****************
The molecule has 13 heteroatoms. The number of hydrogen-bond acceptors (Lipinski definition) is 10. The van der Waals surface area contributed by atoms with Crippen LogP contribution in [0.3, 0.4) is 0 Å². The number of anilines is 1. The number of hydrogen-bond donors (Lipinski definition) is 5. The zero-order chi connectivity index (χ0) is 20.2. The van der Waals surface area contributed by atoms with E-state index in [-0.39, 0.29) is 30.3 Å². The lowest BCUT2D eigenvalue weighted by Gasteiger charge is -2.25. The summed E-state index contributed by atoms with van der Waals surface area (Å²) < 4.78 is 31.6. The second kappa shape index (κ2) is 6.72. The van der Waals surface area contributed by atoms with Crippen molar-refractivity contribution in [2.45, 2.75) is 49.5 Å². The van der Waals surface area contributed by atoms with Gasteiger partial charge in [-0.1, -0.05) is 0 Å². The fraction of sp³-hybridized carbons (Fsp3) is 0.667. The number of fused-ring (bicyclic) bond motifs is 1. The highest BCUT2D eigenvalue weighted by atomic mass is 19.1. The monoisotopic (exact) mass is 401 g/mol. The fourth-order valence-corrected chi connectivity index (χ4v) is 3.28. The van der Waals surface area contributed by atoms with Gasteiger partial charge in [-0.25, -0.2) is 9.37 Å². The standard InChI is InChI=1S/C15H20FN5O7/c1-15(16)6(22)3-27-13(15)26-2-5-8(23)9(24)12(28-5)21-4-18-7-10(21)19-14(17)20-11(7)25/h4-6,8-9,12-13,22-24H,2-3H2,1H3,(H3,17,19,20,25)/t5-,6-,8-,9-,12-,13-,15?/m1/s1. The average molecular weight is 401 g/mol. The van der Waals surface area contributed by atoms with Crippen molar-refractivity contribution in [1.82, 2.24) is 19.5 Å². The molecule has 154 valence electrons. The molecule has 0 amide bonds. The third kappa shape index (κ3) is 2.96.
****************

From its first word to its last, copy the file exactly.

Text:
The molecule has 13 heteroatoms. The number of hydrogen-bond acceptors (Lipinski definition) is 10. The van der Waals surface area contributed by atoms with Crippen LogP contribution in [0.3, 0.4) is 0 Å². The number of anilines is 1. The number of hydrogen-bond donors (Lipinski definition) is 5. The zero-order chi connectivity index (χ0) is 20.2. The van der Waals surface area contributed by atoms with E-state index in [-0.39, 0.29) is 30.3 Å². The lowest BCUT2D eigenvalue weighted by Gasteiger charge is -2.25. The summed E-state index contributed by atoms with van der Waals surface area (Å²) < 4.78 is 31.6. The second kappa shape index (κ2) is 6.72. The van der Waals surface area contributed by atoms with Crippen molar-refractivity contribution in [2.45, 2.75) is 49.5 Å². The van der Waals surface area contributed by atoms with Gasteiger partial charge in [-0.1, -0.05) is 0 Å². The fraction of sp³-hybridized carbons (Fsp3) is 0.667. The number of fused-ring (bicyclic) bond motifs is 1. The highest BCUT2D eigenvalue weighted by atomic mass is 19.1. The monoisotopic (exact) mass is 401 g/mol. The fourth-order valence-corrected chi connectivity index (χ4v) is 3.28. The van der Waals surface area contributed by atoms with Gasteiger partial charge in [-0.25, -0.2) is 9.37 Å². The standard InChI is InChI=1S/C15H20FN5O7/c1-15(16)6(22)3-27-13(15)26-2-5-8(23)9(24)12(28-5)21-4-18-7-10(21)19-14(17)20-11(7)25/h4-6,8-9,12-13,22-24H,2-3H2,1H3,(H3,17,19,20,25)/t5-,6-,8-,9-,12-,13-,15?/m1/s1. The average molecular weight is 401 g/mol. The van der Waals surface area contributed by atoms with Crippen molar-refractivity contribution in [1.82, 2.24) is 19.5 Å². The molecule has 154 valence electrons. The molecule has 0 amide bonds. The third kappa shape index (κ3) is 2.96.